Small-town girl, scientist, single mother. Outdoor classroom honors 1954 Greencastle grad
Dr. Grace Bert Cannon could add another chapter to her autobiography "All of It" after the June 17 meeting of the Greencastle-Antrim School Board.
The 84-year-old was wheeled into the library near the end of the meeting for the start of a presentation that concluded in the new Cannon Courtyard Outdoor Classroom donated by her son Pete Cannon and his wife, Julia.
Their gift in honor of the 1954 graduate of the old Greencastle High School on Washington Street also includes 16 microscopes and five lab balances.
The Walnut Creek, Calif., resident thought she was in her hometown to sign copies of her 600-plus-page memoir, which is described on the cover as being about "the ups and downs of a small-town girl turned scientist and single mother."
"We're not here for a book-signing tonight, Mom. This is better than a book-signing," Pete Cannon said as the unveiling of the classroom unfolded.
'Portrait of a Graduate'
Grace Cannon's accomplishments embody what over 60 community members who made up the district's Destination Design team had in mind when they articulated a "Portrait of a Graduate" and developed the five core competencies "we believe will prepare our students for success post-graduation," according to Dr. Lura Hanks.
The competencies approved by the school board in February are: critical thinking and social responsibility; creativity and innovation; literacy and communication; physical and emotional health; and general knowledge and academic preparation.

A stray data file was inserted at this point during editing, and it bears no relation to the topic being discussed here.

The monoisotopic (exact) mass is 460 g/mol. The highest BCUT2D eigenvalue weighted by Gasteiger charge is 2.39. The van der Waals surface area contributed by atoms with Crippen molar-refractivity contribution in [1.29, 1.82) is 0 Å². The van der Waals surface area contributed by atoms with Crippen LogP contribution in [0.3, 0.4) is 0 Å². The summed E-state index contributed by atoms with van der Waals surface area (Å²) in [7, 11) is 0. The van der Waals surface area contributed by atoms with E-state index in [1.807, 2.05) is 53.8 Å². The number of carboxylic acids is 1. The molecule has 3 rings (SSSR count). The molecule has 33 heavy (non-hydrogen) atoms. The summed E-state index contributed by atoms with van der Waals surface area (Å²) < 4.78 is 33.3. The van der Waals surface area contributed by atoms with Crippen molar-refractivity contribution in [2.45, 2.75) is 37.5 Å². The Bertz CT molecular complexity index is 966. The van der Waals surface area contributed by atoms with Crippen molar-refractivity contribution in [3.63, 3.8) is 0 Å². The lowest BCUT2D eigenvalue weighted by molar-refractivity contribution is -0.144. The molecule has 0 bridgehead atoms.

It is important to share stories of model Greencastle alumni who demonstrate those competencies, Hanks said.
"I'm proud tonight to present the first 'Portrait of a Graduate' — Grace Bert Cannon. We are G-A proud," said Dr. Ed Rife, high school principal, using a district motto.
Rife showed a slide of her picture in the 1954 high school yearbook and her quote: "It's what you do with what you've got."
"I love her quote ... she has done some great things," Rife said.
After graduating at the top of her class, Grace Cannon earned her undergraduate degree in biology/biological sciences from Goucher College and her Ph.D. in genetics from Washington University and did post-doctoral research at Columbia University and the Columbia College of Physicians and Surgeons. Her career in cancer research and tumor immunology, mainly in the Rockville, Md., area saw her rubbing elbows with Nobel Prize-winners, publishing more than 50 papers and developing cell line 5637, which is still used today in bladder cancer research.
She also is a superhero to her three children, who were 8, 6 and 4 years old in the early 1970s when she lost her own mother to colon cancer and was a newly divorced single mother starting a new job in a new location, Pete Cannon recounted.
She never deviated from her focus on instilling values and prioritizing education while offering unconditional support, constant encouragement, a lot of humor and, above all, love, he said.
Pete Cannon joined Rife in unveiling a plaque that reads:
"Her Greencastle-Antrim High School education paved the way for her Ph.D. in Genetics from Washington University in 1962 and significant contributions s a research scientist and immunologist.